The Census Bureau just released statistics showing that the disabled population is less likely to be employed, and more likely to be employed in low-paying jobs.
It’s unclear from the report how detailed a statistical analysis underlays the conclusions. The type of disability can surely affect a person’s job prospects. For example, someone with serious cognitive difficulties is unlikely to land a high paying job in the high tech industry. Indeed, most jobs that pay well require specialized education.
Still, there is more to the story than disabilities that prevent job applicants from getting degrees or specialized training. For example, the EEOC just filed a case in Maryland for a job applicant at Toys R Us, which refused to provide a sign language interpreter for the interview.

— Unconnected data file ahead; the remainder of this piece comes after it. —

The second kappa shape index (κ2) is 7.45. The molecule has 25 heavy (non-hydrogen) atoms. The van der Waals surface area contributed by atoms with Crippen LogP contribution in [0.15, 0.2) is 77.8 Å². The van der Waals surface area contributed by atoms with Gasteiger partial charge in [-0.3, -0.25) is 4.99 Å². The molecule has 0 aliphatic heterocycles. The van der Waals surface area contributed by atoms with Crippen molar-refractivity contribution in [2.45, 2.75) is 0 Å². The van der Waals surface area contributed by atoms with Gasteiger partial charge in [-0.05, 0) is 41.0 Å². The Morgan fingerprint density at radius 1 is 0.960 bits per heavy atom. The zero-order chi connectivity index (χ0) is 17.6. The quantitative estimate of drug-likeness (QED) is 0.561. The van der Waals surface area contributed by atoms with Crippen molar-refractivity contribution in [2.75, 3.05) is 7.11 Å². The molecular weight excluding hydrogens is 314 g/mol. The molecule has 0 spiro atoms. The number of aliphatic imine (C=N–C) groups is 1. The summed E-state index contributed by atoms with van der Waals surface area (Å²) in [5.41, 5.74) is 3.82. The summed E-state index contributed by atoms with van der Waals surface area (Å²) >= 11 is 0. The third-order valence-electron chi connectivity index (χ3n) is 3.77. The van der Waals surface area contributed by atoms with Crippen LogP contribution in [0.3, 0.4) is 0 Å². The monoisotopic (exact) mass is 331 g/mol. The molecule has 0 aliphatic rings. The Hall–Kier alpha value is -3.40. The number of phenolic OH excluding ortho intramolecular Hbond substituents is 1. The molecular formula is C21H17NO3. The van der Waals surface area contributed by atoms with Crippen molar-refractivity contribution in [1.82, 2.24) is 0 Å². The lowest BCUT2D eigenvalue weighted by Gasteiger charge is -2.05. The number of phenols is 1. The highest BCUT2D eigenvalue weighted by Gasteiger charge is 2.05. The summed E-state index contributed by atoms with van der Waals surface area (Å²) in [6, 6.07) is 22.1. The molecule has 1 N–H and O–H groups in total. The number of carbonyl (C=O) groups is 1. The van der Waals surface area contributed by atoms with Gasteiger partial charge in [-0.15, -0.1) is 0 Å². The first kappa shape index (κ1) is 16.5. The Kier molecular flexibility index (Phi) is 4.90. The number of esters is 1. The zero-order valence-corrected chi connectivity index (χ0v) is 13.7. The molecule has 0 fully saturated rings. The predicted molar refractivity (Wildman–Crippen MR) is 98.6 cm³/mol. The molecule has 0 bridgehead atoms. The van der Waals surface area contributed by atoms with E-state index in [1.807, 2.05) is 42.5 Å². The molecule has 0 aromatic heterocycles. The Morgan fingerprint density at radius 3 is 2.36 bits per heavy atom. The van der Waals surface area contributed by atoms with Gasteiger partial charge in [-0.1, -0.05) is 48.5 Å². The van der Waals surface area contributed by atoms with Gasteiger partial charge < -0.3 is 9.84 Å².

Employers seem to shy away from employees with any kind of difference. Sometimes I hear of vague fears that the employer will incur some kind of liability, or the customers won’t like dealing with a disabled person, or health insurance premiums will rise. (None of these excuses is a legal reason to discriminate, by the way.) Often, though, there seems to be some mean-spirited or superstitious attitude toward someone who has a medical issue or congenital difference. And that’s the reason we need the law.